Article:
I’ve moved on to another wrap, this one called Pralines.  I ripped it out three times in the early stages, twice because I didn’t like how I was managing carrying the light yarn up the edge, and the third time because I decided to change the contrast yarn altogether.  In stead of a greeny-blue yarn I dyed a while back with Olympic white left-overs , it is now the greeny-blue with a variegated lighter green.  Looks less like I’m knitting nautical wear.  If I had the brown yarn shown in the pattern, I’d have used that because I love the color combination, but I’m trying to knit from stash.

B1F92BA2-2803-4AA6-B178-92E67C8E5D59

Which, by the way, is totally my excuse for buying three new skeins of yarn at the Rose City Yarn crawl last weekend.  I needed the new yarns to go with three skeins I already had, so I could make some two color shawls I have my eye on.  can’t knit from stash if it doesn’t match!  None of my remaining sock yarns really went with each other.  So I was pretty much forced to buy more yarn, right?  (Oh, rationalization.  It makes for great shopping sprees.)

My friend Paige came down to spend the weekend, so there was much knitting and yarn shopping and making of bagels.

That last became a full family affair because the many stages of bagel making were so interesting.  Kneading and pulling, then broiling, boiling, and baking.  We had a great time, and then a fabulous bagel feast.

 

 

 

 

 

A finish, a start, and a revival

9C22D13B-8E96-46B7-877F-A4EA7936CD7C

My finish this week is my Aether shawl.  I’m sad to have finished it.  I loved the yarn, loved the pattern, loved the process.  And I suspect, if the trend continues, that I will love wearing it.

The before and after shots show the magic role blocking plays in lace knitting!  This shawl has a six foot wingspan, and that is after I skipped the final pattern repeat.

I finished it up in Seattle where I joined my fiber friends, Paige, L1 (AKA Seattle Leslie) and L2 (AKA Oregon Leslie).

B6A3EC86-CB11-48EA-8CEF-D9754AC579FD

(A sample picture of the necessities for a knitting weekend. Plus wine.)

We spent most of the time hanging out with our knitting, but we did take a break at one point to drive over to Carnation, for a first time visit to Tolt Yarn and Wool.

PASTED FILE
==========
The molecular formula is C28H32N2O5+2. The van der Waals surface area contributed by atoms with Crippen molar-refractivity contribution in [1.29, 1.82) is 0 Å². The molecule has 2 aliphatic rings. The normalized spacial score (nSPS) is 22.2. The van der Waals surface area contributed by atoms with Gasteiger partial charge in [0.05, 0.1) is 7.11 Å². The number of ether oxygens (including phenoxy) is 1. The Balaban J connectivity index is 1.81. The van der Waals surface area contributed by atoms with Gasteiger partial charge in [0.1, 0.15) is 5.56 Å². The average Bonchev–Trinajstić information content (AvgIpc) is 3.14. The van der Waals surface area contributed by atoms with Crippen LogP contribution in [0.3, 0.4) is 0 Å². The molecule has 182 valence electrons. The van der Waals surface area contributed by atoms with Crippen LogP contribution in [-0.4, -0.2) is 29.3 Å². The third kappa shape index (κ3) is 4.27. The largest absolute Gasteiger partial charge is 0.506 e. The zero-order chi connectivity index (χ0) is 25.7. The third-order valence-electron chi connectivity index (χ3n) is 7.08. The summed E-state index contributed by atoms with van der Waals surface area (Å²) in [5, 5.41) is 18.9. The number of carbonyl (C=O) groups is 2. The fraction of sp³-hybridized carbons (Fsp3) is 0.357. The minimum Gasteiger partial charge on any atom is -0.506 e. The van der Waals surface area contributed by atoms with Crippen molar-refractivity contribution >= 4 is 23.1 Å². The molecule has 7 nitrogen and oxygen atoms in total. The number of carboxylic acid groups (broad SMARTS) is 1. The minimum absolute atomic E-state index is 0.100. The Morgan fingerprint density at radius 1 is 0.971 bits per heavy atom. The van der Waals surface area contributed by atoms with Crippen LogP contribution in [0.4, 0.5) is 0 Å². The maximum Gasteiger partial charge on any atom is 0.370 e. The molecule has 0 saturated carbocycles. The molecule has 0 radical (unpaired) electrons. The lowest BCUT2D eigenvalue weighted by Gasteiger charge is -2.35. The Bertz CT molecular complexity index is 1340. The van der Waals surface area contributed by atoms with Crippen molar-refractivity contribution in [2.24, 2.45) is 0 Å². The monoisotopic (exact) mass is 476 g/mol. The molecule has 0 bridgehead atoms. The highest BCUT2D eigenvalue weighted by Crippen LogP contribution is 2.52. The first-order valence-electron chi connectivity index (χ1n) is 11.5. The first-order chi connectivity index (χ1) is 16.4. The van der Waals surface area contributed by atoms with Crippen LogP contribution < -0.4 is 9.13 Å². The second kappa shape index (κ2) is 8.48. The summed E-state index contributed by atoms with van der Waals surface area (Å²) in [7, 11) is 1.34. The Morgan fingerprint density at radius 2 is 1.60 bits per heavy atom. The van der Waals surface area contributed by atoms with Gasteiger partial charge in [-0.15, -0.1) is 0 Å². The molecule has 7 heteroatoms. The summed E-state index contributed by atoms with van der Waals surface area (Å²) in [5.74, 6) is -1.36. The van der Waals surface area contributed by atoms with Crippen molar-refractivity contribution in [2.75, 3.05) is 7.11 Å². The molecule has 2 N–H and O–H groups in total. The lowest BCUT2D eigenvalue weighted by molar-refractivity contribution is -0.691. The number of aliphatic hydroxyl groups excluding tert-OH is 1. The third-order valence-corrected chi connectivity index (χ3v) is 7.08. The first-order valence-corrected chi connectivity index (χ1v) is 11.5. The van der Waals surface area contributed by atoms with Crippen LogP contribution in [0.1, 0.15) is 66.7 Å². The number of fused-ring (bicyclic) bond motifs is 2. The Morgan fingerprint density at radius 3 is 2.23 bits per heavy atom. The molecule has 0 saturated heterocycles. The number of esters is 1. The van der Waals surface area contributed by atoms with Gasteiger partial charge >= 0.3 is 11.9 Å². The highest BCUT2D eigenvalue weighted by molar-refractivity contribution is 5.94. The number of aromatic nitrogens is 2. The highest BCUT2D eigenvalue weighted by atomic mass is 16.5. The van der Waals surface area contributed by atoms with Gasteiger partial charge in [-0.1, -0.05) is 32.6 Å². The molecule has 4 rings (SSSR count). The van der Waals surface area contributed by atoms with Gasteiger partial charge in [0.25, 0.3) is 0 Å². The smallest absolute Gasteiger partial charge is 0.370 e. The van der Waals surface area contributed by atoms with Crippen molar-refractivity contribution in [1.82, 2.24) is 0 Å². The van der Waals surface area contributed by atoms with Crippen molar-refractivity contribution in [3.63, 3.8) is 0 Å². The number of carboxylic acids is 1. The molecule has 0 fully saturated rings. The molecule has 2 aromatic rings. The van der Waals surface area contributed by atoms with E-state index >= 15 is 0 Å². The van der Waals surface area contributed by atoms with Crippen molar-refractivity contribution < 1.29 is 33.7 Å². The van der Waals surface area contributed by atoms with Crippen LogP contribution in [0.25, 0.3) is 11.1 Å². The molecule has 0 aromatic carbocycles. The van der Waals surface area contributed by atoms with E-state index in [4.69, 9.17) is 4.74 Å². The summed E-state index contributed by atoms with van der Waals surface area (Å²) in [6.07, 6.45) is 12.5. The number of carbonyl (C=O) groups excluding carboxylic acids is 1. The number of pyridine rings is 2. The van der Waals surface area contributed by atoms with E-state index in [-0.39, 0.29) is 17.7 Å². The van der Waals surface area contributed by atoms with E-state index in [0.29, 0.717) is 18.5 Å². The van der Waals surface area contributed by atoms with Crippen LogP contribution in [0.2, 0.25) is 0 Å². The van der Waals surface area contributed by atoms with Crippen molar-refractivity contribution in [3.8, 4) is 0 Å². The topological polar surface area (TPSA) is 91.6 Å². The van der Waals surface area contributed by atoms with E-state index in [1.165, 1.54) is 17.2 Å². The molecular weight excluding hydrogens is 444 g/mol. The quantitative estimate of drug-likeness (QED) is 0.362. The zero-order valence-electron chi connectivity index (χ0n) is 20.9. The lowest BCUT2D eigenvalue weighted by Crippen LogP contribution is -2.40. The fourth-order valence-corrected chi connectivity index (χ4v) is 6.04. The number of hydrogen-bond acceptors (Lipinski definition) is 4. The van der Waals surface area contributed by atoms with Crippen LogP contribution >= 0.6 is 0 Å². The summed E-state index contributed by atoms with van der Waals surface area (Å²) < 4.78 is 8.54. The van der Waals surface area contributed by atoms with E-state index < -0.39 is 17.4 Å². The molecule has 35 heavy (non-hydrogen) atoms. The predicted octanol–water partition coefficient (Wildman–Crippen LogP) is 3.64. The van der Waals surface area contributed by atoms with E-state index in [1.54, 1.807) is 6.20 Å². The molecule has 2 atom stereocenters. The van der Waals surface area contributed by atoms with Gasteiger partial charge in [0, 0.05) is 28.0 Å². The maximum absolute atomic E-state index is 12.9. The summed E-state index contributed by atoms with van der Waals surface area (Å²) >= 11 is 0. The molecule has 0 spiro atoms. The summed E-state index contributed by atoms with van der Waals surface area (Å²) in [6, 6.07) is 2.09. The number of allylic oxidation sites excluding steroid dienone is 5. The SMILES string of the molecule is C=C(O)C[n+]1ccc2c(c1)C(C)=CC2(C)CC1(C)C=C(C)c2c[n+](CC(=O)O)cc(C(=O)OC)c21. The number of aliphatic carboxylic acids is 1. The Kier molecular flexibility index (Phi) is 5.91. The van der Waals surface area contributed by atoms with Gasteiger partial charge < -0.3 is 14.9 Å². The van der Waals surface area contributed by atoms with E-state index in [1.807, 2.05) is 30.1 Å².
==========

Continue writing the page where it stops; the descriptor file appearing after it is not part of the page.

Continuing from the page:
It is a warm, friendly shop, and a sweater knitter’s dream.  So many beautiful yarn lines, worsted and woolens in a rainbow of solids and heathers.  Whole sections provided enough colors for any fair isle project.  It made my fingers inch to take up a project with lots of cables or complicated multi-color patterns.

There were less of the highly varigated or speckle dyed yarns that are the recent craze.  It fell into more classic styles in the yarn and in the samples.  It made for a very pretty shop.

So what did I buy? Yarn made of nettles. Not soft, not pretty, but it intrigued me. I think it will someday become placemats, or a table runner. They should be hard wearing and drapey after repeated washing.

D3FBDE6D-38DB-4C99-AAFB-4F8334B2AF08

My new knitting start is another pair of socks, to become the tote bag project.  There always needs to be a portable project in my tote bag.  These will be made from another skein of Knit Picks Bare that I dyed in jars, this time in turquoise, gray, and a gray-blue.  The free pattern is called Petty Harbour, and I have knit it before.  It is a simple four row repeat, which is what on-the-go, frequently interrupted knitting needs.

2D6EC878-79E0-4954-88FD-B99C0991887F

My revival is my handspun sweater that has languished in a bag in the craft closet for months.  I’m not sure why, other than it has so many different balls of yarn attached that it takes some effort and space to keep untangling them all.  The pattern is simple, the yarn wrangling is not.

1A02EFB5-D4BF-4DA3-9EB3-7EA9ACE3D197

Just a simple raglan cardigan-to-be, made entirely from my handspun yarn.  It is using up a lot of the single skeins that had been piling up.

Overall, a yarn filled week.  That’s never a bad thing.  🙂